‘Us’… is really just me, Dachia.

Adopted Dog Mom welcomes submissions from amazing guest authors. If you have a great story to share as to how you got first adopted or you have some wonderful advice for the new adopter, I’d love to hear from you.

But there are a few guidelines guest posts need to meet.

Rule #1: Keep it simple.

My goal here is to make the adoption process super simple and accessible to everybody. I am not interested in costly tools or services. The goal is to make the adoption of a dog as easy as possible and matching the right person with the right new family member.

Rule #2: Target a specific keyword/phrase (that people are actually searching for)

I’ve got some free tools to help you out with this. The more Evergreen, the better. The idea here is to make sure your work continues to get traffic month after month from people searching for it in Google.

You can use a free tool like Google’s Keyword Planner to estimate this, but there are other (and I think easier ways to learn what people are searching.

Easy way #1- go start doing a search on the topic you are thinking about on Google and pause… and see what Google suggests. Google is set up to make the user experience as smooth as possible. So, when you start to enter your search, Google wants to make it easier by gently assuming what you are about to ask, based on what you have already typed.

Google makes this prediction based on what lots of other people were searching that started with what you started with. What this means to you is that whatever Google predicts is something that lots of other people are searching.

I’m personally a fan of going directly to the source to find out what people are searching for. Nobody knows better than Google what people are searching for on Google. There are other services out there that usually cost money, but even if free… I’m not a fan. This task is pretty straightforward and shouldn’t cost you anything.

Another free option is to start your search with your main keyword and then type ‘a’ and see what Google predicts you are going to ask based on just that. Then with a ‘b’. Etc. Google will give you a drop down list of searches, in order of popularity. Take note.

And yet another free source, still on Google, is to choose one of the predictive searches and then scroll down to the bottom of the SERP (Search Engine Results Page) and you’ll find a list of related searches.

I do have another suggestion in this task, though. Go to Answer the Public. Scroll down just a bit and there is a field to enter your topic. And the site provides a few wheels of great questions. And then you can either use those questions as sub-headings, or search those questions and see where it takes you.

These are my suggestions for free ways to determine what people are searching for.

Rule #3: Make it the best resource on that topic the Internet has ever seen

Google is looking for great user experiences. They want to know that if they send somebody to your post, it’s what the person wanted. One way it judges that is how long a person stays on that post or the site and how many other questions that post or site will answer.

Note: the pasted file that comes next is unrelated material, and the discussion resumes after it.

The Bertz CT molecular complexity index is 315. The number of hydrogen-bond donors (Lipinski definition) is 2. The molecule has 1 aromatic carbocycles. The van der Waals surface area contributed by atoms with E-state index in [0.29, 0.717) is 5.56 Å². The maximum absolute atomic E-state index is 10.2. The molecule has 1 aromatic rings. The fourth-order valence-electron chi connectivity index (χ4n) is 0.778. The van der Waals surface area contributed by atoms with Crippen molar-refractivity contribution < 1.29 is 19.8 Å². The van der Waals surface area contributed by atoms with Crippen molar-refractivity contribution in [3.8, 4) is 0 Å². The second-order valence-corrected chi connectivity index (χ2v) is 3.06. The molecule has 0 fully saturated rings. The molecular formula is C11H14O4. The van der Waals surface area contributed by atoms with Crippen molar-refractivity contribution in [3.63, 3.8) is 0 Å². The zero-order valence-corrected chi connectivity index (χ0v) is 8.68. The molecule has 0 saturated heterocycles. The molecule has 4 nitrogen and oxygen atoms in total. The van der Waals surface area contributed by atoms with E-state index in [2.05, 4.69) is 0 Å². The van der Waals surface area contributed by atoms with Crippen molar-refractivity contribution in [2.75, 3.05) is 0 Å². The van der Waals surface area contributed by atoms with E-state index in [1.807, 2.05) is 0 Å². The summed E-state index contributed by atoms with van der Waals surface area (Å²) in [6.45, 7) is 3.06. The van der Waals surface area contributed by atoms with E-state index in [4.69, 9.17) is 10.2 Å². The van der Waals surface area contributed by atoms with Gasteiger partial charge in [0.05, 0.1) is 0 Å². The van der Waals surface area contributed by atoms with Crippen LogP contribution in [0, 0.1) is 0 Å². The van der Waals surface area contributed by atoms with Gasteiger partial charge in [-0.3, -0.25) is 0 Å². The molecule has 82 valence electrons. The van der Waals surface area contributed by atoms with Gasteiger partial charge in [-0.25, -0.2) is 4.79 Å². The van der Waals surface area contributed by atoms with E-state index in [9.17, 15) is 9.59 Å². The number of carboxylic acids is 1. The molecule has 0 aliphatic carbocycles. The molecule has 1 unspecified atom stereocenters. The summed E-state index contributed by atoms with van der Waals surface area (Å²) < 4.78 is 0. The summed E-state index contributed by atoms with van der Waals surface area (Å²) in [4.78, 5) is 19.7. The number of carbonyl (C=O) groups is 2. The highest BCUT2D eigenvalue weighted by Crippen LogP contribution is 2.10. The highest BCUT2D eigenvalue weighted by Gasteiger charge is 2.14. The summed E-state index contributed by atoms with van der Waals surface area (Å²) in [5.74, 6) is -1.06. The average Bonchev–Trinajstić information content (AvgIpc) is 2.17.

Google assumes other questions this person might have. A great post covers several related questions in a single post. So, the goal is to be one of the best posts out there on this topic.

If it’s not, it has little chance of cracking the top 10, which doesn’t do either of us any good. I’m not looking for filler and you are not looking for an exercise in writing. We want organic traffic.

What does that mean?

It means covering a topic in as much detail as needed to thoroughly answer the reader’s current question and predicted questions. It usually means writing content that’s at least 2000 words long.

Rule #4: Format it so it’s easy to read.

Formatting blog posts is not very hard once you get the hang of it, but super important. Put yourself in Google’s shoes or that of a person searching your topic. And then take care of them.

Your post should:

  • Brake up text in a few simple sentences per paragraph, and use H2 subheads. These subheads should include your main keyword and related questions that you found when searching Google for this topic.
  • Links to relevant internal and external resources. Relevant external sources need to be reputable and heavy hitters, not Bob’s Blog.
  • Relevant images or screenshots, 700 pixels wide if possible. Smaller is fine, bigger is not. Images need to be royalty-free (tell me where you sourced them).
  • Your author bio with preferred link. Your link can be included in the bio, but not in the post.

Ready to Pitch?

When all that sounds good, pitch away! Due to the volume of pitches I receive, please follow the instructions below.

If you don’t, I’ll assume you haven’t read these guidelines and will ignore your email.

  • Compose your article in Google docs.
  • Run your draft through Hemingway or Grammarly (or both).
  • Send your pitch to editor at adopteddogmom dot com.
  • Use the Subject line: “Guest post pitch: [Your proposed title]”
  • Link to the Google Doc version of your post.

Keep in mind that somebody else might be working on a similar topic, so I encourage you to connect with me first to be sure your work is not in vane.

Click here for topics I’d be interested in. And feel free to pitch one of your own.